Uncovering the City Island Freemason Conspiracy (three picture deal currently in negotiation) really gave me an appetite. So, I headed back onto the main drag, known for its mediocre yet proliferous seafood joints. However, on the way to the south end of the island, where you can’t throw a cat without hitting a restaurant, I found myself waylaid by a rather uncommon sign.
Maybe the word, “Nautical,” which is such a great and underused word, drew me in. Or perhaps the excellently painted sail boat was to blame. Either way, around the corner I found a single room store chalk-a-block with all things maritime.
The purveyor of this most curious store? Trader Joe. (John really, but everyone seemed to call him by his nickname.) He lived up to his nomenclature, in my opinion, when one customer walked in with an anchor, and Trader Joe said, “You’ve got good taste in anchors.” Indeed.
While full of verve, Joe looked like this was not his first trip off the dock and I asked him if the island had changed much over his lifetime (almost all of which was spent here). Definitely, he replied. Once a thriving seaport, City Island now relies on the tourist industry for economic sustenance. It’s a “restaurant island” were Trader Joe’s words. I for one would have preferred an isle full of swarthy seagoers, like the ones that must have once supplied our dear Trader with his wares. Life isn’t always fair, as they say, but you can still get popcorn shrimp. Right?
Walking south, my stomach growled, expectant of the aforepromised battered decapods. However, my wallet demurred. Sammy’s Shrimp Box wanted $15.97 for a basket with fries. What are they trying to pull? I wondered and stepped back outside to sample one of the many other eateries. But then I noticed something disturbing. Something perhaps even more chilling than the Freemasons. Just look!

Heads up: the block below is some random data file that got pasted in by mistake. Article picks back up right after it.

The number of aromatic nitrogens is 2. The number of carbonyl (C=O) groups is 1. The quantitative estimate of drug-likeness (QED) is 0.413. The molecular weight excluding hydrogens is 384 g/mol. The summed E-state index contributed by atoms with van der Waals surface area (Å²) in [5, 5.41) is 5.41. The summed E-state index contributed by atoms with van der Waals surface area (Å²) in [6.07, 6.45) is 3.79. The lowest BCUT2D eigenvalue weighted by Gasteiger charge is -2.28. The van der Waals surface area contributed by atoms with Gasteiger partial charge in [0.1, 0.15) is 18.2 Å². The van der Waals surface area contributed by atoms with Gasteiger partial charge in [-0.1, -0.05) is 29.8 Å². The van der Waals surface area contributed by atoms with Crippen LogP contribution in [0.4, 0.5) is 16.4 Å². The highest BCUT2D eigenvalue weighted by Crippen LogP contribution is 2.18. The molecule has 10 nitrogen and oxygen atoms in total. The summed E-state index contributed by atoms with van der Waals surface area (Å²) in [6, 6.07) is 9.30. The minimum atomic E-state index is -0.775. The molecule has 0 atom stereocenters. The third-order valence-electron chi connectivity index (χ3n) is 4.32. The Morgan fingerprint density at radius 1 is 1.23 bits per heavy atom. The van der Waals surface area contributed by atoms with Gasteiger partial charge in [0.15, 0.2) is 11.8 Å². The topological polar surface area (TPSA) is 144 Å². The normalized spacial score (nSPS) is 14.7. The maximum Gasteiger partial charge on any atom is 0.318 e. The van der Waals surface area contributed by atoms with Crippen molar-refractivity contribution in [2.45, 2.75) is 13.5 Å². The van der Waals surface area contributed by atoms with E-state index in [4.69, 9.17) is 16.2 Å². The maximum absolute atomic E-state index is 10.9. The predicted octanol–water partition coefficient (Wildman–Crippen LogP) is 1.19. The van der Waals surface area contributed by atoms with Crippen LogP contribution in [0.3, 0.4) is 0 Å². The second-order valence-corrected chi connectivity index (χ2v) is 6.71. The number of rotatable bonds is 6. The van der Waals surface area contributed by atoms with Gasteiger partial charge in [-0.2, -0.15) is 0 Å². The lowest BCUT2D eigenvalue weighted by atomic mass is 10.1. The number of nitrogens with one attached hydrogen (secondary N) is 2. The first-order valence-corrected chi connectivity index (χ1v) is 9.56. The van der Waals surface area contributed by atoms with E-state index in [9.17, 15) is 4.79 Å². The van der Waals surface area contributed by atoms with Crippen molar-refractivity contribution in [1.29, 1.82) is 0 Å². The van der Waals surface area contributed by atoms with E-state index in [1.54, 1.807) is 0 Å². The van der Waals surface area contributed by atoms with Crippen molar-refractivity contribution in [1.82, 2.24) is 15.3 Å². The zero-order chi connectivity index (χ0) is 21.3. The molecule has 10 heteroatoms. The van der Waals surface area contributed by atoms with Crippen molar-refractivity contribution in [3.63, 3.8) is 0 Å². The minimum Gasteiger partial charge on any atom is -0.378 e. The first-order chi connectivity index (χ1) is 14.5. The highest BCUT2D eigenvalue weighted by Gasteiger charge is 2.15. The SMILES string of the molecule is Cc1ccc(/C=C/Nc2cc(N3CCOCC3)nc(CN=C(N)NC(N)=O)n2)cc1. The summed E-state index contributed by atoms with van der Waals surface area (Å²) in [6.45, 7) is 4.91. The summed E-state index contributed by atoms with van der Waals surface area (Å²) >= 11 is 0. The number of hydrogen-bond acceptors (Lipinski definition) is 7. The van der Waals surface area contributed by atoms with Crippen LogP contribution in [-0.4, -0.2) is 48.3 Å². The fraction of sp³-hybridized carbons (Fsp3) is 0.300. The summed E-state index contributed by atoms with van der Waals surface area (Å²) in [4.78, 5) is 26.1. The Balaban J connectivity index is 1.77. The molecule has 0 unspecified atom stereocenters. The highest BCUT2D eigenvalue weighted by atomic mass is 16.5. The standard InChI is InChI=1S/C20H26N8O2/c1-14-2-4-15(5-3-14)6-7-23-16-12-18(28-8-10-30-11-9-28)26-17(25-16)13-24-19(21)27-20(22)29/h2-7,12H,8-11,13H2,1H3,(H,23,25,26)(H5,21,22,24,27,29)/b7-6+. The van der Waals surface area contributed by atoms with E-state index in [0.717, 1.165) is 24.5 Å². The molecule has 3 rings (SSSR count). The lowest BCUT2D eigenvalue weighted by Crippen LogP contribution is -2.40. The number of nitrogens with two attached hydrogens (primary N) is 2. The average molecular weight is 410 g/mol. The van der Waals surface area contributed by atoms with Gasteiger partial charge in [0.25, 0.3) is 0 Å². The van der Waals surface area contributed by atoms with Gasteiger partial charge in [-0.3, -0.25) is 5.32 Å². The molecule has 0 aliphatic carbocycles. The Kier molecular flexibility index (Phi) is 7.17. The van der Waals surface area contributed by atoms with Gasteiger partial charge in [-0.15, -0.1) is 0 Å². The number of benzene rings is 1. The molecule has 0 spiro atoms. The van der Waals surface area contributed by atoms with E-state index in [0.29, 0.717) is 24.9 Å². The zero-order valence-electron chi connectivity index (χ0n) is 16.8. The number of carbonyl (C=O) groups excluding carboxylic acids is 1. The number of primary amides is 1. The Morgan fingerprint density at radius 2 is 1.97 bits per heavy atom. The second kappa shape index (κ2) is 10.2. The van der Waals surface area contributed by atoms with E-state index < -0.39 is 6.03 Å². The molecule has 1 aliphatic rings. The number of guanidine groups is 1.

Sammy, whoever he is, has not 1, not 2, but 3 restaurants AND a parking lot for each location. So who is behind this fishy monopoly? (Sorry about the pun. I can’t help myself sometimes.) I asked one of the waitresses in le shrimp box, who referred me to the manager, who shall remain nameless because of the following statement. Mr. Manager was having a meeting at the main branch with a man I imagined to be the assistant manager. He said, and I quoth, “You have to get your own crayons and balloons! You’re own your own now.” He then stormed out, leaving his clipboard behind, leaving me to think he would be returning soon. Not so. In the meantime, I became distracted by an acne medication info-commercial they had playing on the bar TV.
“Are you watching this?” asked the bartender.
“I miss the good old days,” he said, switching it off. “Before they had TVs. People used to talk to one another.”
Now this barkeep philosopher was not some weathered old man just come in from the sea, as it were. Rather fresh faced (I’ll end my description there in case Mr. Manager should ever read this) he went on to describe how technology was tearing our social fabric apart. I concurred and neglected to mention this blog.
After this exchange, I didn’t really care who Sammy was anymore. A Grand Master Freemason no doubt. Better to leave these sorts of things alone. I just wanted my fried shrimp! And I found it at the very end of the island at Johnny’s, a cafeteria-like establishment where my order took all of two seconds.
A little rubbery, but totally passable, I took my lunch outside to enjoy the view.